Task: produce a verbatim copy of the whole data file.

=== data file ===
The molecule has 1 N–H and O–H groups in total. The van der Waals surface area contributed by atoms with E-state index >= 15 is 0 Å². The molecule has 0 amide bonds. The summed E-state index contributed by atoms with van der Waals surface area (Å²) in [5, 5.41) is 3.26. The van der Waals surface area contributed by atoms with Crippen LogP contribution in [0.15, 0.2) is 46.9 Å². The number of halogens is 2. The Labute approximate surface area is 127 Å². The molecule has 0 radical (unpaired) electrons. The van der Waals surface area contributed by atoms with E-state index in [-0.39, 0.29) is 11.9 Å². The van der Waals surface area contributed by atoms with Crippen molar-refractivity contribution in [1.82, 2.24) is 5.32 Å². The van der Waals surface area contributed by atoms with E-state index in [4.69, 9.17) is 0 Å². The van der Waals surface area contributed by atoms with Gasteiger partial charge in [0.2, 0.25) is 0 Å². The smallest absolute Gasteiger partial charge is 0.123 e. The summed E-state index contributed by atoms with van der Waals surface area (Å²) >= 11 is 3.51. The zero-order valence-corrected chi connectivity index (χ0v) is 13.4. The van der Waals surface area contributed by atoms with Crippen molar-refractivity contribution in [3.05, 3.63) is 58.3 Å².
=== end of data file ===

The molecule has 1 N–H and O–H groups in total. The van der Waals surface area contributed by atoms with E-state index >= 15 is 0 Å². The molecule has 0 amide bonds. The summed E-state index contributed by atoms with van der Waals surface area (Å²) in [5, 5.41) is 3.26. The van der Waals surface area contributed by atoms with Crippen LogP contribution in [0.15, 0.2) is 46.9 Å². The number of halogens is 2. The Labute approximate surface area is 127 Å². The molecule has 0 radical (unpaired) electrons. The van der Waals surface area contributed by atoms with E-state index in [-0.39, 0.29) is 11.9 Å². The van der Waals surface area contributed by atoms with Crippen molar-refractivity contribution in [1.82, 2.24) is 5.32 Å². The van der Waals surface area contributed by atoms with E-state index in [4.69, 9.17) is 0 Å². The van der Waals surface area contributed by atoms with Gasteiger partial charge in [0.2, 0.25) is 0 Å². The smallest absolute Gasteiger partial charge is 0.123 e. The summed E-state index contributed by atoms with van der Waals surface area (Å²) >= 11 is 3.51. The zero-order valence-corrected chi connectivity index (χ0v) is 13.4. The van der Waals surface area contributed by atoms with Crippen molar-refractivity contribution in [3.05, 3.63) is 58.3 Å².